Page 16 of Dreadful Skin

The sticking point was bigger than Annie could have imagined, because Annie assumed that everyone she knew was human. To the best of her knowledge, she was not acquainted with any deviant monsters, and there were no unpredictable, bestial impulses lurking beneath the skins of her neighbors.


Human nature might be a constant thing of reliable wickedness, but the nature of the unnatural was something altogether different.


Or at least Eileen had always believed as much.


Tabitha came in to clear the table, and she asked a word with Annie in private. The madam excused herself and left Eileen alone with her thoughts and her questions that could not be asked aloud.


Perhaps she'd been wrong, after all—and the difference was not a difference at all, but exaggeration. After all, the beast, the wolf, Jack—the creatures wished to feed, they wished for power and strength. They wished for indulgence when indulgence was immoral, inappropriate, and criminal. It would be hard to argue that humanity displayed no such traits when uncorrupted by the inhuman.


It unnerved her deeply to wonder, but wonder she must.


How much of myself rises with the beast when it cries out for blood?


IV.


Leonard Dwyer arrived at six to retrieve Eileen as he'd promised, even though the prospect of visiting Red Annie's left him visibly troubled. He lingered in the lobby, torturing his brown hat in his hands until Eileen swept down the stairs. She was only a few minutes late—barely late at all, really—but the slight delay had caused him no end of embarrassment.


"I must beg your pardon," she told him. "I was having the most fascinating conversation with Tabitha. The blonde girl, do you know her? I'm sorry—I meant, do you know who I mean?"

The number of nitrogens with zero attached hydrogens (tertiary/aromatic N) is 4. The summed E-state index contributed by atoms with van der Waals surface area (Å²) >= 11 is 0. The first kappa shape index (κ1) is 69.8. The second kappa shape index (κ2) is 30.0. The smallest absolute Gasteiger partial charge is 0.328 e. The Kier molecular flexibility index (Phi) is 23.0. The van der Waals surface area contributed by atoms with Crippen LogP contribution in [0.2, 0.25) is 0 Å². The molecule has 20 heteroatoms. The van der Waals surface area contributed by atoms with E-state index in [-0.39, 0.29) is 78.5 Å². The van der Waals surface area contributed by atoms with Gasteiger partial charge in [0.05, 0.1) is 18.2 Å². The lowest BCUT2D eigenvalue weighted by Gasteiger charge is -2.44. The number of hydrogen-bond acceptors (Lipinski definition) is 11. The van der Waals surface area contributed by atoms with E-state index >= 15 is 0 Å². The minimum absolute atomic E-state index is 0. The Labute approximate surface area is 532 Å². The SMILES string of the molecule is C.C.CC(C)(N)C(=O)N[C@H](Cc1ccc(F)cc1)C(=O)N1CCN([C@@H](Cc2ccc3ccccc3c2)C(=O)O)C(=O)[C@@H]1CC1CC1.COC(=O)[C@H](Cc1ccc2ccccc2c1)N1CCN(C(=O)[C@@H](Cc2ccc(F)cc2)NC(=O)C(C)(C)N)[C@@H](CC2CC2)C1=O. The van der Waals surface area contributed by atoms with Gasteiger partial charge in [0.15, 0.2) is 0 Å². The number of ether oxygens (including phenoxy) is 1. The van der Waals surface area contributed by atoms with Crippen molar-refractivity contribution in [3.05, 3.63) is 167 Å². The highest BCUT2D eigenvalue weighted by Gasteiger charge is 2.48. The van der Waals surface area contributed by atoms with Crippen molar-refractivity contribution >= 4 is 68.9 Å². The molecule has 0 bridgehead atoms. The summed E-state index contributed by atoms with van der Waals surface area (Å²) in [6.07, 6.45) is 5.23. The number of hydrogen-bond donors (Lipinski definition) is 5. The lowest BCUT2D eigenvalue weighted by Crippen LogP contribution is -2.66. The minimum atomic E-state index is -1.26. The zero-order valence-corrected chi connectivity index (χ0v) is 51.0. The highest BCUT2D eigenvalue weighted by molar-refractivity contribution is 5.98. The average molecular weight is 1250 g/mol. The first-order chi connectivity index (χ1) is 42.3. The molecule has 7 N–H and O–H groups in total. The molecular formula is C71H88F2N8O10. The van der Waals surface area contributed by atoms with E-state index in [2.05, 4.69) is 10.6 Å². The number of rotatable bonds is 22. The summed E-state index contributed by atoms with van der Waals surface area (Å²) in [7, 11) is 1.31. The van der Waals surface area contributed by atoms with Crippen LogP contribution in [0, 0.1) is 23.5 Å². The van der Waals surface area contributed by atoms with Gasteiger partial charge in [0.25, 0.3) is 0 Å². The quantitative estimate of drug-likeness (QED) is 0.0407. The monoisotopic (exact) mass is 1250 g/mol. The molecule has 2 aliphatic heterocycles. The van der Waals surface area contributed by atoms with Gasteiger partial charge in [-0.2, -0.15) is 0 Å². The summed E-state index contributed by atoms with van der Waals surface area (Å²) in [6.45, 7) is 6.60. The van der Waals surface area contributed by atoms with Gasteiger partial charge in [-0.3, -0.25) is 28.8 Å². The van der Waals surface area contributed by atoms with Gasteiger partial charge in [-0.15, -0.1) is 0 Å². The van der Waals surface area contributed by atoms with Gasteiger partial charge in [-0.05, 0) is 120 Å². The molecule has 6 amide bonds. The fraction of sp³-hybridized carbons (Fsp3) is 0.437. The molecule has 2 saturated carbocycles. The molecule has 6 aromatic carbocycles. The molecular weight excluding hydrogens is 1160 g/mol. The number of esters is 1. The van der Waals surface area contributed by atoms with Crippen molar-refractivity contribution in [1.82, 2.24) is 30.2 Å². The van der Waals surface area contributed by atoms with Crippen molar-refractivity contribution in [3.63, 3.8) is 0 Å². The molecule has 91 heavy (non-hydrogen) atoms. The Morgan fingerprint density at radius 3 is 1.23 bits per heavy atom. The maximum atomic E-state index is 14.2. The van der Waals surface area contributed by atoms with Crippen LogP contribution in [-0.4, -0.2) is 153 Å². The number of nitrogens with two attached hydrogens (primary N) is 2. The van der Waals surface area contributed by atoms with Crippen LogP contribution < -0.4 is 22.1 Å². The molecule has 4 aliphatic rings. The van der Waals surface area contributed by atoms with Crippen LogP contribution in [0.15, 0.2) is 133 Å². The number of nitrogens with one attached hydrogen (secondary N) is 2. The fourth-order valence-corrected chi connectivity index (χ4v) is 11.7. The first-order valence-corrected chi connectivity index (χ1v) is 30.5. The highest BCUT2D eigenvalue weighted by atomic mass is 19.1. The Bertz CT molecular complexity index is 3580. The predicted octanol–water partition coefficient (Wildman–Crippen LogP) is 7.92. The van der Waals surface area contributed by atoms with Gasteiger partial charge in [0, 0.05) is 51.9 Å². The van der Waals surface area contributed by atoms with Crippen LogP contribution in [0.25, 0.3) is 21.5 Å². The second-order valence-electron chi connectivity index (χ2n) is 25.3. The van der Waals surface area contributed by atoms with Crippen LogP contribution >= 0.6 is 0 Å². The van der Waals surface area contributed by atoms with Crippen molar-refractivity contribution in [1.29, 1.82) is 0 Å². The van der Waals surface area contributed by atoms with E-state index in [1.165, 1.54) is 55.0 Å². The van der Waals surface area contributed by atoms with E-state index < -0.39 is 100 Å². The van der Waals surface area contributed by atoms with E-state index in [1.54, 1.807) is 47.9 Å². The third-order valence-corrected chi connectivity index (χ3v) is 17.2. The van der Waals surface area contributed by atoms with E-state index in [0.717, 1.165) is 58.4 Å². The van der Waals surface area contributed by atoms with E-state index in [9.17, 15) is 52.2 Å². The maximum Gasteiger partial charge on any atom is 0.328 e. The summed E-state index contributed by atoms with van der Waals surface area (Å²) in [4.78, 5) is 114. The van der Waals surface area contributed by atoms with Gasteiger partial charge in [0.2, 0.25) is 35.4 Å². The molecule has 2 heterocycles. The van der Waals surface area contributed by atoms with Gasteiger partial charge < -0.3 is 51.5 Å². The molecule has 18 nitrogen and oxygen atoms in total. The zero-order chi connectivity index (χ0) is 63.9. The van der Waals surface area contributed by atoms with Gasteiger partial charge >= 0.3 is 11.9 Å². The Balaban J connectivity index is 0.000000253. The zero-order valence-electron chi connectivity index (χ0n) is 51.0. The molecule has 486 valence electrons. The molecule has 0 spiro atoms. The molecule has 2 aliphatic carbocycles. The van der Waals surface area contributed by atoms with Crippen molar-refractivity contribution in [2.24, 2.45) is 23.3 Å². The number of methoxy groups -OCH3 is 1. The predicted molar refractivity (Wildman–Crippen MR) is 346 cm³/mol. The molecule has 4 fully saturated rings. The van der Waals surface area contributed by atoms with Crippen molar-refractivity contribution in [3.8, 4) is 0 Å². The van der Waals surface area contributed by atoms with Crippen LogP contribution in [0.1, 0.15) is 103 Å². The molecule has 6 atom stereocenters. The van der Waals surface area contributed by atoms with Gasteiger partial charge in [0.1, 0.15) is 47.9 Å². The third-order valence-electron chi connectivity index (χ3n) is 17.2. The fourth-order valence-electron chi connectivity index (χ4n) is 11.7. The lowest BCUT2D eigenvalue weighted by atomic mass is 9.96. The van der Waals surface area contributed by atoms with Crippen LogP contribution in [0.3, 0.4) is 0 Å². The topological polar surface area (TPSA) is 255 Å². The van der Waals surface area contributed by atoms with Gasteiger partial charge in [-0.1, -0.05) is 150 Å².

"I know who she is, yes," he mumbled, ushering her out the door and down into the dirty, late-day heat. "I've seen her about town."


"Yes, she's an awfully nice girl, even considering. . .but she's a clever girl, too. I was hoping to convince her to join us for the meeting, but she declined, alas."


"Alas," he echoed without much remorse, but then reconsidered. "I suppose it would be a good thing for her to visit the meetings. After all, didn't Christ himself walk with the lepers and prostitutes?"


"He did indeed. He counted them among his best friends, and I knew you were too kind to turn her away if she was interested. But perhaps tomorrow. The meetings run through the weekend, don't they?"


"Oh yes—until Monday morning. That's when we'll pack up and move on."


"We," she held onto that word, considering it.


The streets were filling with people. It wasn't a tide, and it wasn't a flood, but it was a definite trickle—all feet padding along in the same direction, north out of town. In the distance, beyond the hearing of the rest of the pilgrims, Eileen detected music. She detected voices, and percussion in the form of clapping hands.


She listened harder, and thought she heard a pipe organ, the kind that went with carnivals, and possibly a stringed instrument—a guitar or a banjo, possibly a fiddle or two.


"Yes?" Leonard nudged her gently, wobbling the navy blue parasol Eileen held up over her head.


"I'm sorry?"


"I thought for a moment you were going to ask me something else."


Eileen shook her head to sharpen her thoughts. "How far is it to the camp?"